Lastly is Sabbath and that is my favorite. He writes of growing up in England in an Orthodox Jewish community. How everyone stops working on the Sabbath and appreciates the people around them. He writes of turning away from the faith when his mother calls him an abomination for being gay. It was a moving piece.

“my predominant feeling is one of gratitude. I have loved and been loved; I have been given much and I have given something in return; I have read and traveled and thought and written. I have had an intercourse with the world, the special intercourse of writers and readers.” ― Oliver Sacks, Gratitude

Thursday, December 15, 2016

Dust by Hugh Howey

I'm done!!!! And I'm so happy how this turned out! There are 3 books in the Silo series and it's taken me a bit of time to get through them all. The audiobook was over 12 hours long and I devoured it.

Jules was sent outside to clean (and die) in a previous book but she lived. She found another silo that had survivors and came back to her own determined to dig her way through to the other silo and help the folks there. Silos? Survivors?

Start here with Wool:

Then go here to Shift:

Caught up? Now to Dust.

Because most people in the silos do not believe there are other silos, they believe Jules is crazy and dangerous. Add in a religious "cult" and soon most people in the silo turn against Jules. Silo 1, the head silo with it's finger on the button, has 2 people: Charlotte and Donald who are awake and hiding and trying to save the poor suckers in the silos before the head of silo 1 terminates them all.

I think I just did a poor job explaining this, but it's worth the read. Howey does a fantastic job in creating this post-apocalyptic world and then pushing to set the characters free. Getting down to the last 20-30 minutes was torment. I was trying to drive home and cheer on my friends!


Rose Under Fire by Elizabeth Wein

I almost didn't read this one but I made myself. I never like reading or watching war stories and when I read this was based in Nazi Germany in a concentration camp, I didn't want to go there. But I did go there because as painful as it is to read about, I have to remember that people lived through this, people who are still alive now lived through this. And I don't I owe them to not let their horrific ordeal be forgotten?

I think this book is historical fiction - based in history but seen through the eyes of a fictional character. Rose Justice is a very young girl from Pennsylvania who wanted nothing more than to enter World War II as a pilot to help out. She ended up in London piloting planes around for the forces. She's not in the military. She's a civilian pilot. But even civilians, Americans to boot, are up for grabs if they land in the wrong place.

Rose ends up at Ravensbruck, a terrible and notorious women's concentration camp. The story here is told through Rose's writings, poems and in her journal as she tries to come to terms with what happened to her. She was held for 6 months before escaping and even the stories of those 6 months were horrible. A good deal of the story focuses on the Rabbits, young girls who were used as medical experiments by the Nazis, and how the other prisoners banded together to protect them.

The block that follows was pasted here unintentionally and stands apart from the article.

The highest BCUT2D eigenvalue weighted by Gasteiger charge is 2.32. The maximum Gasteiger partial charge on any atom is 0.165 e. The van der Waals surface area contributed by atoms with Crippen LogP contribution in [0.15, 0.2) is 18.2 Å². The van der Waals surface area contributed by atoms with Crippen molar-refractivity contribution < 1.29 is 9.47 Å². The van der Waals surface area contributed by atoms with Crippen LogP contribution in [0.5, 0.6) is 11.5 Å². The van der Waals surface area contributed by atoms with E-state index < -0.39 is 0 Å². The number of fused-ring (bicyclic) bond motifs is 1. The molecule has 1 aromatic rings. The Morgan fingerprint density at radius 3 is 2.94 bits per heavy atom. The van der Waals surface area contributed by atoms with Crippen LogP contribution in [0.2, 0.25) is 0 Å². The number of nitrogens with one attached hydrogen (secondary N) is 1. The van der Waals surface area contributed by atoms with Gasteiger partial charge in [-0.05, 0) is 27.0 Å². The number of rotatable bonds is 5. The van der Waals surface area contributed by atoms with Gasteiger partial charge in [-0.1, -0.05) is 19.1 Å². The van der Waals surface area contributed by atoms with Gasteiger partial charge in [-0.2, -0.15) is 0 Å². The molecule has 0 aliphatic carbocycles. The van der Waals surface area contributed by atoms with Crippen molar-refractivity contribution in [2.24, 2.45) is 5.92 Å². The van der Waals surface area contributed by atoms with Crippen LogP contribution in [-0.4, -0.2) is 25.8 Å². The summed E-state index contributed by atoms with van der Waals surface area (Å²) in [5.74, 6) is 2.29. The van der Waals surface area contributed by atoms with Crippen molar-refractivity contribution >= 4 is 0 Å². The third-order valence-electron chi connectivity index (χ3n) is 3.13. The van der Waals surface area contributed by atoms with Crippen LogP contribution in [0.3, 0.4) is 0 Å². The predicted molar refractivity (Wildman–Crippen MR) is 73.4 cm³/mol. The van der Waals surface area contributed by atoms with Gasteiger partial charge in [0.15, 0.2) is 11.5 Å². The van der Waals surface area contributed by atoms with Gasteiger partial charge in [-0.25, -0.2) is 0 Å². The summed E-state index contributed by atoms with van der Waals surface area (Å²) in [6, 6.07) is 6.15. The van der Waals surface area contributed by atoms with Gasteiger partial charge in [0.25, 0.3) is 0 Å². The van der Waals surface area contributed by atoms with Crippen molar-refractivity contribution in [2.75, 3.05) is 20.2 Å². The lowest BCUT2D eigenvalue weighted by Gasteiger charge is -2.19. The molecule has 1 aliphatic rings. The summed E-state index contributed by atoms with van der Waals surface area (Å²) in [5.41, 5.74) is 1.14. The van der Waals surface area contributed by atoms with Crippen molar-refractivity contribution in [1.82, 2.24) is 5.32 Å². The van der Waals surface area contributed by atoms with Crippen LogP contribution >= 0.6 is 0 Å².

Some portions were difficult to read but I had to remember that Rose is a young woman, a teenager when this all started. So her flights of fancy could be forgiven. She was incredibly lucky throughout her imprisonment. Somehow she always fell into the right hands and circumstances which is obviously not true for the millions of other prisoners. But her luck allowed Rose to tell her story. And with that, allowed the author to tell the story of Ravensbruck and the Rabbits.

I need to read more like this. We don't want history repeating itself.

Thursday, December 1, 2016

Heroes of the Frontier by Dave Eggers

Another recommendation from Books on the Nightstand and, while it was a good novel, I had trouble finishing it. But finish it I did.

Josie is a dentist, who has had to sell her practice to pay off a lawsuit. At the same time, her deadbeat boyfriend, Carl, with whom she has 2 kids, finally leaves after 8 years of never working and never spending time with the kids. In the beginning, I didn't feel like Josie was a person who made smart decisions.....

And she's off to Alaska with her children! In a rented, run-down RV! And no cell phone! With no idea where is she going or why she's doing it! In the midst of horrible wildfires happening in Alaska! All to avoid what she thinks is Carl's ploy to take the kids to show his future in-laws that he's an awesome dad. All of Josie's "decisions" seem like horrible leaps of thoughts that just don't connect.

The RV apparently is not a fun place to live so they end up breaking into B&B's and empty cabins along the way. When Josie contemplates, "Am I a bad mother?" I always answered her with "Yeah, you kinda suck".

I think Josie and her kids were meant to be whimsical and adventure loving people. That I was supposed to look past all the trials they endured and see what free spirits they ended up being. I couldn't, though, because all of Josie's reasons for running were not really based in reality. The trials they endured were brought on by Josie, not chance or fate.

Eggers is a great writer, however, so you can easily ride the story line. For me, though, I didn't like Josie enough, or respect her enough, to cheer her on.